Although The Episcopal Church, over most of its history, has experienced the Anglican Communion as a useful vehicle for consultation and coƶperation, it has, in recent years, been subjected to injustices and indignities at the hands of Anglican Communion churches and bishops. Among the abuses our church has suffered have been declarations of impaired or broken communion, jurisdictional incursions by foreign bishops, the attempted alienation of church property and criticism for opposing same, the making of improper demands affecting both the internal governance of our church and its relations with the Anglican Communion, and the encouragement and recognition of a church whose claimed jurisdiction overlaps that of The Episcopal Church. Communion churches have failed to support Episcopal Church against the perpetrators of these various insults, have failed to recognize properly adjudicated depositions of Episcopal clergy, and have advocated the removal of The Episcopal Church from the Anglican Communion and its replacement by a church whose physical assets and membership have largely been obtained at the expense of The Episcopal Church. Additionally, the Presiding Bishop has not been properly acknowledged as a bishop and has been ostracized by certain Anglican primates. Not all of our bishops have been invited to participate in the Lambeth Conference, and members of our church have been removed, without consultation or recourse, from Anglican Communion bodies to which they had been duly appointed. Despite these many injuries, The Episcopal Church has continued to pay substantially more than its fair share of the administrative expenses of the Anglican Communion bureaucracy.

The effort to establish an Anglican Communion Covenant is largely intended to punish or ostracize The Episcopal Church for its “innovations.” Given that those “innovations” led to the injuries and indignities enumerated above, it is clear that adoption of the Covenant by The Episcopal Church will only sanction additional interference in the internal affairs of our church and severely curtail its traditional autonomy.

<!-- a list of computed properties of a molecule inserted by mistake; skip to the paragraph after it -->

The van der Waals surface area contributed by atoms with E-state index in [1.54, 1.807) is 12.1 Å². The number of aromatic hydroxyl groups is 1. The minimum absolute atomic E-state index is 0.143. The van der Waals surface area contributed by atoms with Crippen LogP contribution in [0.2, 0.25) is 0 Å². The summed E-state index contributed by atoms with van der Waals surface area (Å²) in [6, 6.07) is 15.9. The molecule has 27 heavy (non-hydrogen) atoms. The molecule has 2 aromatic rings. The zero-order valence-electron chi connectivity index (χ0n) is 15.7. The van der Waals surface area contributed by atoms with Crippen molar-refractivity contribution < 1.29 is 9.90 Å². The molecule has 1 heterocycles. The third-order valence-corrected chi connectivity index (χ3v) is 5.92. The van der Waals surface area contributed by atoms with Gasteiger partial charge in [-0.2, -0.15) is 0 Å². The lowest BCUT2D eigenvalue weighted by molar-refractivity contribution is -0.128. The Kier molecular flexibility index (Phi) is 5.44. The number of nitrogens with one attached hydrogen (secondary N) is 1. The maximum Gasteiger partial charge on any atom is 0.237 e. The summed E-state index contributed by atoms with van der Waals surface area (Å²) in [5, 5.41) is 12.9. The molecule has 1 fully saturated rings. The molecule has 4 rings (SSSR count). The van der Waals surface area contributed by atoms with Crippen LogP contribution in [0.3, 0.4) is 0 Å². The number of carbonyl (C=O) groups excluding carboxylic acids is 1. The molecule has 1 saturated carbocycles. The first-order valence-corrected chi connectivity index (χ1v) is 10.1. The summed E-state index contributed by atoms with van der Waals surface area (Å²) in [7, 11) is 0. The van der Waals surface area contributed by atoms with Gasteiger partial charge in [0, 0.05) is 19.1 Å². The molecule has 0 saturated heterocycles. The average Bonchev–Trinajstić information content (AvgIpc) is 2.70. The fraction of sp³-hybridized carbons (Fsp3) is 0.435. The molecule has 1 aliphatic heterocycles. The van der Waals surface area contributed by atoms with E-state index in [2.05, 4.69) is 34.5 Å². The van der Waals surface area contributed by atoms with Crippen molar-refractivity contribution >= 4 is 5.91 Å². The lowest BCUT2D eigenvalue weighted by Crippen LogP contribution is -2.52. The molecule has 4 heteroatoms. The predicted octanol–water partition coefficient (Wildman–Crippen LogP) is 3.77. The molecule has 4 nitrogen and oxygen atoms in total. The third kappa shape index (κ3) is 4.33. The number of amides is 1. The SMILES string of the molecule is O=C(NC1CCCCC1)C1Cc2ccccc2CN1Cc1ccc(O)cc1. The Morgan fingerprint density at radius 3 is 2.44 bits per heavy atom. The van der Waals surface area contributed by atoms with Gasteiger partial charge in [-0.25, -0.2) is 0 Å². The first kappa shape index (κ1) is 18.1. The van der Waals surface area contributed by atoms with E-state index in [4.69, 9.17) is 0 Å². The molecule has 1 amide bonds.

1. Lionel,

    1) What is the Church of England independent of?

    2) The opening of the paragraph on the Covenant doesn't (to my English ear) read quite right. Perhaps:
    Resolved, That the General Convention, believing the so-called Anglican Communion Covenant to be contrary to Anglican theology and tradition, and not necessary for Anglican Communion membership, ...?

  2. Paul,

    I meant independent of the Pope. I used this phrasing, as I wasn't sure that the Scottish Episcopal Church was properly described as a daughter church of the Church of England. Even now, it is hard to define Communion membership, and the Covenant will make that even harder. In principle, every Instrument could have a different list of who is in and who is out. This is insane.

    In the paragraph about the Covenant, an extra “that” was left in by mistake. (I have now removed it.) Perhaps something like the following would read better, however.

    Resolved, That the General Convention, believing the so-called Anglican Communion Covenant to be contrary to Anglican theology and tradition, and understanding its adoption to be inessential for Anglican Communion membership, decline to adopt said Covenant and urge other churches of the Anglican Communion to do the same; and be it further

  3. Lionel, I have a lot of problems with this resolution, but I think you are wedded to the things that I think create muddy water. I prefer clarity, and as you say, a simple "we don't adopt it." I think this resolution actually plays into the hands of the dissidents by opening their cans of worm.

    But as I think you are unlikely to heed my counsel on that score, let me just wonder why you have inserted autocephaly into the mix? Autocephaly is inferior to autonomy in our usage -- not in E O usage -- and in our case is assumed by it.